According to our sources, the MoD and military own no commercial businesses or corporations that generate financial assets on large scale. The only semi-private business would be the beach and sports clubs. Its revenues are used for internal maintenance and running management expenses, and do not go to the budget of the MoF (1,2). Defence and security institutions do not own commercial businesses of any significant size. There is no evidence that the Tunisian army owns commercial businesses. The website of the Ministry of Defence does not mention such ownership (3). The budget of the Ministry of Defence does not mention resources from commercial businesses. The review of the Tunisian and international press did not result in evidence of ownership by the army of any significant commercial businesses (4).

This indicator is marked Not Applicable because national defence institutions do not have any beneficial ownership of commercial businesses.

According to our sources, any institution (private or commercial) that belong to and are owned by the state is listed for the public. This rule also applies to MoD (1,2). The list of all public institutions is available online on the website of the Presidency of Government. (3)

OYAK (Ordu Yardımlaşma Kurumu – Army Solidarity Organization) is Turkey’s largest pension fund, also serving as a credit aid fund, which all officers and non-commissioned officers (NCOs) of the Turkish military are obliged to join. About 10% of the monthly salaries of 250,000 OYAK members are automatically deducted as contributions to the fund, generating a monthly cash flow of around 35 million USD. This has made OYAK one of the biggest domestic investor holdings in Turkey, which has been in the grip of major economic problems since last year. Although junior officers are generally unhappy with the compulsory reduction in their disposable income, they realise how beneficial it could be as their retirement age approaches [1].

While many companies are scrambling to stay afloat amid Turkey’s economic crisis, Turkish military’s pension fund, OYAK, is poised for a major acquisition in the fuel distribution sector, a move that reflects its growing economic might and influence in critical sectors. The fund, which entered into talks to buy the fuel and autogas operations of Demiroren Holding in November, has agreed to pay about 450 million USD for the Turkish branch of Total Oil and M Oil, which are currently part of Demiroren, a financially strained conglomerate close to the government. Under the agreement, which was reported by the daily newspaper Haberturk last week, OYAK would pay some 360 million USD and 90 million USD for Total Oil and M Oil respectively, which are operating about 900 gas stations across the country [2].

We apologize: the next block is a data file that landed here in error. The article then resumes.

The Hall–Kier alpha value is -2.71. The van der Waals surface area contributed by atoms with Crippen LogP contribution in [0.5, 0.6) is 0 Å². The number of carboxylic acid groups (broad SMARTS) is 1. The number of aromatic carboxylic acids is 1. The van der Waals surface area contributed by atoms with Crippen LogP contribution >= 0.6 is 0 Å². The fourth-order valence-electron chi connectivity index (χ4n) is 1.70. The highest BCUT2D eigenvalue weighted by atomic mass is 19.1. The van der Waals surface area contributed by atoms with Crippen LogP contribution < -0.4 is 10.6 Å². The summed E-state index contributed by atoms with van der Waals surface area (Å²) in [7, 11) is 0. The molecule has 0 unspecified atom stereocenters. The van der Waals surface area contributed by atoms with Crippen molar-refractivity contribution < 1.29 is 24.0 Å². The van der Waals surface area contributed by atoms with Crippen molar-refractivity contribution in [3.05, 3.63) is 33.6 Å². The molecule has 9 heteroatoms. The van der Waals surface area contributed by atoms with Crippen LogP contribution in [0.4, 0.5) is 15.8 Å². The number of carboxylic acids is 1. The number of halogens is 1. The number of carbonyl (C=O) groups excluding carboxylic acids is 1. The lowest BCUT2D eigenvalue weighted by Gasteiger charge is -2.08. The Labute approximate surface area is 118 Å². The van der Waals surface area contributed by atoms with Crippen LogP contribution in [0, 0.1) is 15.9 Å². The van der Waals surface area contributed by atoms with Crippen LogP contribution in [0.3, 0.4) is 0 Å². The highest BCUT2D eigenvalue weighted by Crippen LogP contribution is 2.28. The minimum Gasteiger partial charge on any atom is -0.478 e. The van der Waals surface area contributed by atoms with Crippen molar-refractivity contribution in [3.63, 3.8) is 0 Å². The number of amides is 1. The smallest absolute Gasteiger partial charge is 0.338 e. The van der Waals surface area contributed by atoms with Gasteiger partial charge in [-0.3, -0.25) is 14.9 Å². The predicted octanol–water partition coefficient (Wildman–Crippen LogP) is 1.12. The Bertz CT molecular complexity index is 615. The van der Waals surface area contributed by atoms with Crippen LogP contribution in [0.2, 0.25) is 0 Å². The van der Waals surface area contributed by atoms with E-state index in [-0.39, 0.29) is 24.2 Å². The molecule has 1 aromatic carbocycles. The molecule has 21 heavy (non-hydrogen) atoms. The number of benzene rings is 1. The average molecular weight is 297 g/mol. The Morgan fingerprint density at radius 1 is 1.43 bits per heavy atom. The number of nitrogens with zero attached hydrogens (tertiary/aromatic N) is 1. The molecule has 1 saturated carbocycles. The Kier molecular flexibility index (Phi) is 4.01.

As of 2015, OYAK’s total economic worth was estimated at 25 billion USD, with exports reaching 1.7 billion USD in 2018. All these figures show that OYAK is not merely a credit union for Turkish military personnel, but also a bulky, powerful and prospering conglomerate in the Turkish economy [3]. According to Interviewee 6, OYAK’s annual income was less than Turkey’s annual defence budget in 2019 [3]. The handover would place OYAK among the five largest players in the fuel distribution and engine oil sector, with a market share of 8% and some 150,000 employees [4]. Fuel distribution is a very profitable sector in Turkey that directly affects over 30 other main sectors. Demiroren bought the Turkish branch of Total Oil in 2015 for 325 million EUR (358.3 million USD) [1].

Another sector on OYAK’s radar is the defence industry, namely the production of armour steel for mine-resistant vehicles and the Altay tank [4]. Turkey’s foreign reliance in this critical area is as much as about 90%. Finnish and US manufacturers have been the main armour steel suppliers of Turkish companies, but this collaboration has hit trouble amid international reactions over Operation Peace Spring, which Turkey launched in early October in north-eastern Syria. The United States is also said to be considering a steel embargo for Turkish companies. In August, Ataer Holding, an OYAK subsidiary, entered into talks to acquire British Steel, the United Kingdom’s no. 2 steelmaker, but the effort was unsuccessful. Nevertheless, OYAK’s rise and acquisitions in key sectors of the Turkish economy are bound to continue. Intriguingly, this will draw the Turkish military further into the economy.